From a ‘pandemic of human rights abuses’ to billions trapped in poverty by corruption

UN Secretary General António Guterres says the world is facing a ‘pandemic of human rights abuses’, warning authoritarian regimes have used the COVID-19 pandemic as a pretext to impose drastic curbs on rights and freedoms and crackdown on free speech and dissent.

Related: The world faces a pandemic of human rights abuses in the wake of Covid-19


The final report from the UN High Level Panel on International Financial Accountability, Transparency and Integrity (UN FACTI) says systemic tax abuses, corruption and money laundering are keeping billions of people around the world trapped in poverty with potentially up 10% of the world’s wealth currently hidden offshore.

Related: Two-Thirds of Poorer Countries Are Cutting Education Budgets Due to COVID-19


World Bank President David Malpass says ending the COVID-19 will require all countries to be immunised, adding the global community should already be preparing for the next crisis.

Related: World Bank pushing for standard vaccine contracts, more disclosure from makers


New World Trade Organisation (WTO) director general Ngozi Okonjo-Iweala has called on the British government to donate vaccines to developing countries now rather than waiting until it has a surplus, saying it was ‘in the interest’ of wealthy countries that all nations access vaccines.

Related: Inoculating UK population before donating vaccines undermines country’s claim to pandemic leadership, experts say


Ghana has received the first batch of COVID vaccines distributed through the Covax Initiative after 600,000 doses of AstraZeneca were flown into the country this week.

Related: G7 pledges extra $7bn towards Covid vaccines for world’s poorest


The UN’s Least Developed Countries Group (LDC group) has called on the UN Security Council to encourage governments to make climate finance targets a reality at the COP26 climate talks later this year.

Related: Climate migration keeps growing — but doesn’t look as you might expect


The African Union is planning to establish a new infrastructure fund in an effort to find new ways of funding infrastructure projects to help realise the potential of the African Continental Free Trade Area.

Related: UK urged to take lead in easing debt crisis in developing countries


The World Bank has begun discussions with donors about beginning the replenishment process for the the International Development Association (IDA) ahead of schedule after allocating IDA funding faster than expected in response to the COVID-19 pandemic.

Related: First African IFC head pledges to focus on world’s poorest countries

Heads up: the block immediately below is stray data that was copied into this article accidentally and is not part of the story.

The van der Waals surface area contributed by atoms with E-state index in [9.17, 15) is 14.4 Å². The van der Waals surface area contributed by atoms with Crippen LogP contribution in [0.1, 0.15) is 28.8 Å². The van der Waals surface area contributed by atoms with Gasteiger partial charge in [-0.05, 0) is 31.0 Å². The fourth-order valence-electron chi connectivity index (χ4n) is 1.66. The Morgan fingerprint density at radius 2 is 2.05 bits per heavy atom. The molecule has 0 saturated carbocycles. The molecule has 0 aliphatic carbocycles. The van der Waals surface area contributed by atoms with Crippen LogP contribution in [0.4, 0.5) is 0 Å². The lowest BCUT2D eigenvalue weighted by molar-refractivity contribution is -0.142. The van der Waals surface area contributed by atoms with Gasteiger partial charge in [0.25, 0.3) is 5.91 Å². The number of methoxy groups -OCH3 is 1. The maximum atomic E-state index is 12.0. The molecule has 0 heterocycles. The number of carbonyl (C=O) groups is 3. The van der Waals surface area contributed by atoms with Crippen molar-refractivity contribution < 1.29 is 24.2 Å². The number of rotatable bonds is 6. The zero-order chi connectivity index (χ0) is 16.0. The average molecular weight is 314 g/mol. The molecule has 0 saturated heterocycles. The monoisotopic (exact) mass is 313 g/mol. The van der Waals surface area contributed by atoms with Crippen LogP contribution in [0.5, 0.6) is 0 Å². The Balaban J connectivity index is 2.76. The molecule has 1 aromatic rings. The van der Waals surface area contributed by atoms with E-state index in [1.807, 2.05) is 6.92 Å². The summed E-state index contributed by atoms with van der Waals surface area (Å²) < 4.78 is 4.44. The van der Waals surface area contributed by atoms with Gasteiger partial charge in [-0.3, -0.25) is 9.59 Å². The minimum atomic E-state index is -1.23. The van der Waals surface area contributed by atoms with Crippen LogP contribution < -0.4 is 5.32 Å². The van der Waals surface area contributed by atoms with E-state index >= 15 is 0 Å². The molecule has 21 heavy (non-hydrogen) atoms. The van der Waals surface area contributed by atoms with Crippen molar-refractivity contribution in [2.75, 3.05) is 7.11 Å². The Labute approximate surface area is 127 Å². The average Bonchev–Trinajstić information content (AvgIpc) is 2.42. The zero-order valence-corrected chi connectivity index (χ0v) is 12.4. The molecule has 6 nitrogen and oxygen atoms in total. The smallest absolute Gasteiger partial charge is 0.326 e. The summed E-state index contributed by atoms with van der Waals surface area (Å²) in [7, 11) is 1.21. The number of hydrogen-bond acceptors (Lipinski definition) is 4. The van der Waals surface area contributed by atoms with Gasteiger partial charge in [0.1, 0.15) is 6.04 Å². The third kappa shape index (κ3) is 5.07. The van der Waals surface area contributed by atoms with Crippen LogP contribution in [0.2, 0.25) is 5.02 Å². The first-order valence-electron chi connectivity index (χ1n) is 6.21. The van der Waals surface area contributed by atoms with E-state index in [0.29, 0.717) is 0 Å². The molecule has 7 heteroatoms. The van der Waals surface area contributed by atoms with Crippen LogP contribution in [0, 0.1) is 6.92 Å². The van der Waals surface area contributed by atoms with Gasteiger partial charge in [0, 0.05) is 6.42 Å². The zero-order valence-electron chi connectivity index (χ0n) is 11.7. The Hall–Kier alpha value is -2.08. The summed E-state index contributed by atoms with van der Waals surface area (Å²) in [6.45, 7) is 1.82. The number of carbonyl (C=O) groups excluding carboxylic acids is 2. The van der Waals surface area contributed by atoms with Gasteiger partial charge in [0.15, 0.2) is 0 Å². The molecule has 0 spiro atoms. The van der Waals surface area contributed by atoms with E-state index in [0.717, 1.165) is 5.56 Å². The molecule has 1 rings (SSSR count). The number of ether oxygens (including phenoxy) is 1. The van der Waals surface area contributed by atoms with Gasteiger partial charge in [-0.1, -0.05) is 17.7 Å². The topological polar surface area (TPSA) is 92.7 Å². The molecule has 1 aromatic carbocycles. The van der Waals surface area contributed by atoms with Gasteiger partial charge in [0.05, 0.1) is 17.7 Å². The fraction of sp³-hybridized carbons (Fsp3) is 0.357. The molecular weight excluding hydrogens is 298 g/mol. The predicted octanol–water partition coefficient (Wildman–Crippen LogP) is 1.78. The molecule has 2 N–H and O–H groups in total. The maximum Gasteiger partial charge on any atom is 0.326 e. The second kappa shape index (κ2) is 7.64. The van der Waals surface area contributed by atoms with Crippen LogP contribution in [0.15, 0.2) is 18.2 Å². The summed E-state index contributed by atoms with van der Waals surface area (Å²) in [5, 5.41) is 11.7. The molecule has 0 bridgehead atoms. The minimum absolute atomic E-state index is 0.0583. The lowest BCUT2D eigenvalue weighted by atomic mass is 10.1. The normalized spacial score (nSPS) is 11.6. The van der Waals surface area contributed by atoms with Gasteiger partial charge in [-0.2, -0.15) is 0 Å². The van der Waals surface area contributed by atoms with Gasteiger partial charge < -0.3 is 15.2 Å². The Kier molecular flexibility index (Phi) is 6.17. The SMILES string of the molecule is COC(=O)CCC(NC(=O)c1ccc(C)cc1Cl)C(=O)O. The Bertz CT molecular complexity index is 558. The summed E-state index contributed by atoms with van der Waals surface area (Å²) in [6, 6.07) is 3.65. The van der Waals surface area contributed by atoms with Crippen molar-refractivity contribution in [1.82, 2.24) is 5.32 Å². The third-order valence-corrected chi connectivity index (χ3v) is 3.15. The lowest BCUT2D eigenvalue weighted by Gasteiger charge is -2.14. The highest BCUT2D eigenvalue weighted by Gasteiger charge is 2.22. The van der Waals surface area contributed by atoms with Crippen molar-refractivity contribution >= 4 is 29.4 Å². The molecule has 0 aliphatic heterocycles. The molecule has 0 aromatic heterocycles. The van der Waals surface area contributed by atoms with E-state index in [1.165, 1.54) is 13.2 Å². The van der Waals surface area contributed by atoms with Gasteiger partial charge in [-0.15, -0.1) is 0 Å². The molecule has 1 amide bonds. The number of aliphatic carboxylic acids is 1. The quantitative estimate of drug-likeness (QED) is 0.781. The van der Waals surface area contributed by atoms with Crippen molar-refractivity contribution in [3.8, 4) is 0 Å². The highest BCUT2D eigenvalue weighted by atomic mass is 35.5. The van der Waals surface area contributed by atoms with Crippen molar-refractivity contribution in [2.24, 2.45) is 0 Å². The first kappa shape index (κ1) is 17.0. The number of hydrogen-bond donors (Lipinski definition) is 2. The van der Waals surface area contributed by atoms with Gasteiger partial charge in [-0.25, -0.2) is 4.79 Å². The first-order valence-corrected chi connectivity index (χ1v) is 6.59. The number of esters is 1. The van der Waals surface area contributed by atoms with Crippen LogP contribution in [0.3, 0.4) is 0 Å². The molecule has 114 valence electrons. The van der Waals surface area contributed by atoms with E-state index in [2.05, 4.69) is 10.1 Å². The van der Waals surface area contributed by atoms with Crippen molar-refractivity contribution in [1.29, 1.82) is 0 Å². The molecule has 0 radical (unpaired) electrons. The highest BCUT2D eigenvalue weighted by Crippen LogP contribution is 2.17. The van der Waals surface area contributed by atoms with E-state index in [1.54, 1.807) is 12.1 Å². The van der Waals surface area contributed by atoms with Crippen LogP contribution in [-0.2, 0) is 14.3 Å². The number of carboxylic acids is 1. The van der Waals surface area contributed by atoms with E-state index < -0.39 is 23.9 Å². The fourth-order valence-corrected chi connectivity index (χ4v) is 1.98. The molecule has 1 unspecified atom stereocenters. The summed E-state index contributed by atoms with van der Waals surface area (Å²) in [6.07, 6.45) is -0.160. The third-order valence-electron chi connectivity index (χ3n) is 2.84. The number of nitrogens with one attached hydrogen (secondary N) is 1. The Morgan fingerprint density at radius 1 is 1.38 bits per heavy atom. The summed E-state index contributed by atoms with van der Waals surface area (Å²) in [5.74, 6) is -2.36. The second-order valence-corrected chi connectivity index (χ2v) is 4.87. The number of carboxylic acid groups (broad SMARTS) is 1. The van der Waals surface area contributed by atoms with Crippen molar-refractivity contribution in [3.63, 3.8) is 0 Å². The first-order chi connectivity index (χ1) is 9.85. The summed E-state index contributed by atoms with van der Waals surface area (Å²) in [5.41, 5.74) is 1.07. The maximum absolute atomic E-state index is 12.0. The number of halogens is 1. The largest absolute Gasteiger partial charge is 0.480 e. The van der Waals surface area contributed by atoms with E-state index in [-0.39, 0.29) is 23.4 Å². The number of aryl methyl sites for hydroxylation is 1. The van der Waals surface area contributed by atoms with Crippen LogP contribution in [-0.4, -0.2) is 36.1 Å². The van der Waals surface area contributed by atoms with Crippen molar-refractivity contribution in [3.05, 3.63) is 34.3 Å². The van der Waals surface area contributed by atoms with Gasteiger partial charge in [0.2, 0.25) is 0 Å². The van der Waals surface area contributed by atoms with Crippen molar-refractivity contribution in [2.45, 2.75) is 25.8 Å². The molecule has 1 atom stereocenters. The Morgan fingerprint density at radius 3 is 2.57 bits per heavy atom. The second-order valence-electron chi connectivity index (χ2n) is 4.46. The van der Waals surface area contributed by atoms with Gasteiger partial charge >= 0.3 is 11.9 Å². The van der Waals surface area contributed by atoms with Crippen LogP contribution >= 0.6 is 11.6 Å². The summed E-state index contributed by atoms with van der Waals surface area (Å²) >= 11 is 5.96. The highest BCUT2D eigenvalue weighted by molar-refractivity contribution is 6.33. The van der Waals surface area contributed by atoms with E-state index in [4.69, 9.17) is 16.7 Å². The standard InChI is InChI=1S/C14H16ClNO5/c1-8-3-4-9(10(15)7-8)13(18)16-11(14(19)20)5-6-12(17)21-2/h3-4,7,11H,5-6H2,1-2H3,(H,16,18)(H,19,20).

Health officials have launched Ebola vaccination efforts in Guinea in response to the recent outbreak of the disease in the country’s N’Zerekore prefecture.

Related: El Salvador certified as malaria-free by WHO


The French National Assembly is set to vote on a bill next Tuesday which would commit the government to strive to spend 0.7% of gross national income on official development assistance by 2025. The bill has been broadly welcomed by development activists, but many have criticised the decision to use ‘s’efforcer’ or ‘strive’ in the text of the bill as giving the government too much leeway to miss the target.

Related: EBRD invested €14.8B outside the EU in 2020. Here’s a breakdown.


Nutrition experts say they are concerned about the impact forthcoming cuts to the UK’s aid budget will have on global nutrition efforts as well as the ‘lack of clarity’ from the UK on where it plans to focus its cuts and how deep those cuts will be.

Related: UK government rejects aid cut information request ‘for commercial reasons’


Aid groups are pushing US officials to reform laws governing their interactions with organisations on the U.S. list of foreign terrorist organizations (FTOs), saying the current definitions of what constitutes giving ‘material support’ to FTOs are so broad that it is all but impossible for them to provide needed assistance to people living in areas under the control of such groups.

Related: Experts hope Biden will adopt new US approach to countering violent extremism


A recent study published by the Global Impact Investing Network (GIIN) reports that East and Southeast Asia is emerging as the second-fastest-growing region for allocations to impact investment funds, after Europe, with impact investing becoming increasingly appealing to the region’s younger or second-generation wealthy.


Carlos Felipe Jaramillo, the World Bank’s vice president for Latin America and the Caribbean, says that, though the COVID-19 pandemic has thrown much of the Western Hemisphere into the worst crisis it has experienced in over a century, it also offers an unprecedented opportunity to set the region on a more ‘sustainable, prosperous, and equal path’.


Members of the UN senior African group (Unsag) have criticised the use of ‘offensive, sexist and racist’ language by journalists reporting on Ngozi Okonjo-Iweala’s appointment as the next director general of the World Trade Organisation (WTO).